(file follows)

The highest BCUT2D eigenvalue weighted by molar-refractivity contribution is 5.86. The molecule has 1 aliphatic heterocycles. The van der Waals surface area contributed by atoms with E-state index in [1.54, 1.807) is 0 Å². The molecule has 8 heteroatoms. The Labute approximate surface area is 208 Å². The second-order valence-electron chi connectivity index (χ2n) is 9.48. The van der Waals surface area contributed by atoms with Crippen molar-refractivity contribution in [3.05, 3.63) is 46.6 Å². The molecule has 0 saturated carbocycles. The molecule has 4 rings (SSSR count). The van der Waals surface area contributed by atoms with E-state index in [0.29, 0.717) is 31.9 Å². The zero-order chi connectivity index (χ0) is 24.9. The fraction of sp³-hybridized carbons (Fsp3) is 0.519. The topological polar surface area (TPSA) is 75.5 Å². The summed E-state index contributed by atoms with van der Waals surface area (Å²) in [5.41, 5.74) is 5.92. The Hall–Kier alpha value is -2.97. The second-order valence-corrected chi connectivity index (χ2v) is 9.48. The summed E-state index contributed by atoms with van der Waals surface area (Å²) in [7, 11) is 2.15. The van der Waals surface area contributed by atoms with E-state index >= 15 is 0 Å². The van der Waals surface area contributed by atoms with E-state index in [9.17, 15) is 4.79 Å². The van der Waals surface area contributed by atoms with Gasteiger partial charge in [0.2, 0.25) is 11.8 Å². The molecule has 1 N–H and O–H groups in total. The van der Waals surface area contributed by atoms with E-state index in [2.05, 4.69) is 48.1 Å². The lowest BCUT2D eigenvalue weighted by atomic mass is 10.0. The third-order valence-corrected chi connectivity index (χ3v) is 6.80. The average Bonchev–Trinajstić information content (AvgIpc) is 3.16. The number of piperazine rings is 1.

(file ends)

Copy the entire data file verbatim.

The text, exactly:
The highest BCUT2D eigenvalue weighted by molar-refractivity contribution is 5.86. The molecule has 1 aliphatic heterocycles. The van der Waals surface area contributed by atoms with E-state index in [1.54, 1.807) is 0 Å². The molecule has 8 heteroatoms. The Labute approximate surface area is 208 Å². The second-order valence-electron chi connectivity index (χ2n) is 9.48. The van der Waals surface area contributed by atoms with Crippen molar-refractivity contribution in [3.05, 3.63) is 46.6 Å². The molecule has 0 saturated carbocycles. The molecule has 4 rings (SSSR count). The van der Waals surface area contributed by atoms with E-state index in [0.29, 0.717) is 31.9 Å². The zero-order chi connectivity index (χ0) is 24.9. The fraction of sp³-hybridized carbons (Fsp3) is 0.519. The topological polar surface area (TPSA) is 75.5 Å². The summed E-state index contributed by atoms with van der Waals surface area (Å²) in [5.41, 5.74) is 5.92. The Hall–Kier alpha value is -2.97. The second-order valence-corrected chi connectivity index (χ2v) is 9.48. The summed E-state index contributed by atoms with van der Waals surface area (Å²) in [7, 11) is 2.15. The van der Waals surface area contributed by atoms with E-state index >= 15 is 0 Å². The van der Waals surface area contributed by atoms with E-state index in [9.17, 15) is 4.79 Å². The van der Waals surface area contributed by atoms with Gasteiger partial charge in [0.2, 0.25) is 11.8 Å². The molecule has 1 N–H and O–H groups in total. The van der Waals surface area contributed by atoms with E-state index in [2.05, 4.69) is 48.1 Å². The lowest BCUT2D eigenvalue weighted by atomic mass is 10.0. The third-order valence-corrected chi connectivity index (χ3v) is 6.80. The average Bonchev–Trinajstić information content (AvgIpc) is 3.16. The number of piperazine rings is 1.